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Teaching About Pain

Two different news stories about the pain of childbirth recently caught my attention. The first was a story about a well-known accused criminal serving time in jail. His lawyers are asking that he be freed to get proper medical care for his kidney stones. “It is common knowledge that the pain associated with kidney stones is worse than childbirth,” wrote his lawyers in papers filed with the court. To back up their claim, the lawyers sent the judge a link to a website in which women who have experienced both support the lawyers’ assertion. One woman wrote, “Childbirth has nothing on kidney stones. When you are in labor the pain is like a wave. With a kidney stone it is constant. I would have 10 births before ever wanting to go through the pain of a stone.” Although I found it interesting that childbirth was the standard against which the pain of kidney stones was measured, I think our culture in general doesn’t “get” the role of pain in birth.

Labor pain is unique. It is part of a normal, physiological process rather than associated with injury or disease. It is protective and instructive. Laboring women seek a safe environment and helpful companionship for birth. When free to move and respond to the pain of contractions, women most often choose positions and movements that not only increase comfort, but also promote labor progress. It is important to discuss the differences between normal labor pain and pain associated with pathology in childbirth classes. If asked, students will usually come up with those differences themselves – that the pain starts out slowly and over time builds; that there are breaks between the painful contractions; that women perceive the pain differently; and most importantly, that labor pain is pain with a purpose. At the end, the result is a mother holding her new baby in her arms. 

Along a similar vein, Dr. Denis Walsh in the UK is getting headlines for his recommendation that more women forgo epidural analgesia in favor of unmedicated birth.  Here you can listen to an interesting debate between Dr. Walsh and Dr. Maggie Blott on whether birth should be painful. Dr. Walsh cites the mother’s opportunity to experience birth as a rite of passage and strengthened bonding with the baby as benefits of natural birth. For many women, working through the pain of labor is an invaluable rite of passage. In addition to the joy of meeting their newborns at birth, they experience exhilaration at having “conquered” the pain of labor much as mountain climbers revel in having reached the summit. Endorphins, which contribute to this exhilaration, are an important part of the “hormonal cocktail” that promotes mothering behaviors. Research is telling us that many medical interventions such as epidural analgesia interfere with the hormonal orchestration of labor and birth. Dr. Sarah Buckley has written extensively on this subject, especially in her article, Ecstatic Birth.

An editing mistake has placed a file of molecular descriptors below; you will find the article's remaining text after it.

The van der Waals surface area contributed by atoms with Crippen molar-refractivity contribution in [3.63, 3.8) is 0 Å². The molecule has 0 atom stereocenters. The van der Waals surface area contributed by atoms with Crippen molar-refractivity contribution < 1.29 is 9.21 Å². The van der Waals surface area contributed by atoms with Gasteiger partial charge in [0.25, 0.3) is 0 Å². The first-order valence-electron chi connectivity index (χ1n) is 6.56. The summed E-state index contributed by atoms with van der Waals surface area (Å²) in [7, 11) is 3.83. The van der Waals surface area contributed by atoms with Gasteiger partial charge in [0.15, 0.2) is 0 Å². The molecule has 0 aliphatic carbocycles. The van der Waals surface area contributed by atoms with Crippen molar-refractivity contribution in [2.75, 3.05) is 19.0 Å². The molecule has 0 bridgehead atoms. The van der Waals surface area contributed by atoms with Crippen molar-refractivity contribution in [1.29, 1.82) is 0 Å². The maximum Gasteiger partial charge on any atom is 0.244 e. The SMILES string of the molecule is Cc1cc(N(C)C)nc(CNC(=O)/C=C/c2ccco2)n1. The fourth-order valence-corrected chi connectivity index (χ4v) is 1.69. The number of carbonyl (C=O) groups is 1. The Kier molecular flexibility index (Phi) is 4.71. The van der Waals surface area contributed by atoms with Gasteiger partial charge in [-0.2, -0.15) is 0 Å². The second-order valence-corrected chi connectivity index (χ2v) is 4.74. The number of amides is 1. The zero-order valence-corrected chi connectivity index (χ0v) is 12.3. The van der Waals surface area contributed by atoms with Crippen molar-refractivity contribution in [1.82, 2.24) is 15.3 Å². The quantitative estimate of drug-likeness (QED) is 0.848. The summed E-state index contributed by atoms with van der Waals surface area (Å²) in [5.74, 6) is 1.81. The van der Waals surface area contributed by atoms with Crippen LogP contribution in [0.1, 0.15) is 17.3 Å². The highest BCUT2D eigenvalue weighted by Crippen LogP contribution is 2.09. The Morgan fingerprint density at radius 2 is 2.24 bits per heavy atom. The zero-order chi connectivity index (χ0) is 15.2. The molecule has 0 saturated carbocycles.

Dr. Walsh calls for women to rely more on natural methods of pain relief such as yoga, hypnosis, massage, and birthing pools. In addition to a thoughtful discussion on the role of pain in birth, childbirth educators need to spend time in class presenting and practicing nonpharmacologic pain strategies. Pregnant women need to understand better the role of pain during labor and birth and effective ways to deal with it.

  1. Carol

    Thank-you for posting this article. I agree that the pain of labor is instructive. When I attended home births I saw this principle at work.

  2. Ida Bird

    An important topic we can’t read about too often. The more I read about the topic the better ways I learn to phrase things in my classes. Keep up the great work you do. As you know I love your “Prepared Childbirth The Family Way” and give one to each of my couples. More than worth the expense. I also give each couple “The Official Lamaze Guide: Giving Birth With Confidence” When they have those two under their belt we hopefully are on “the same page” All my best,


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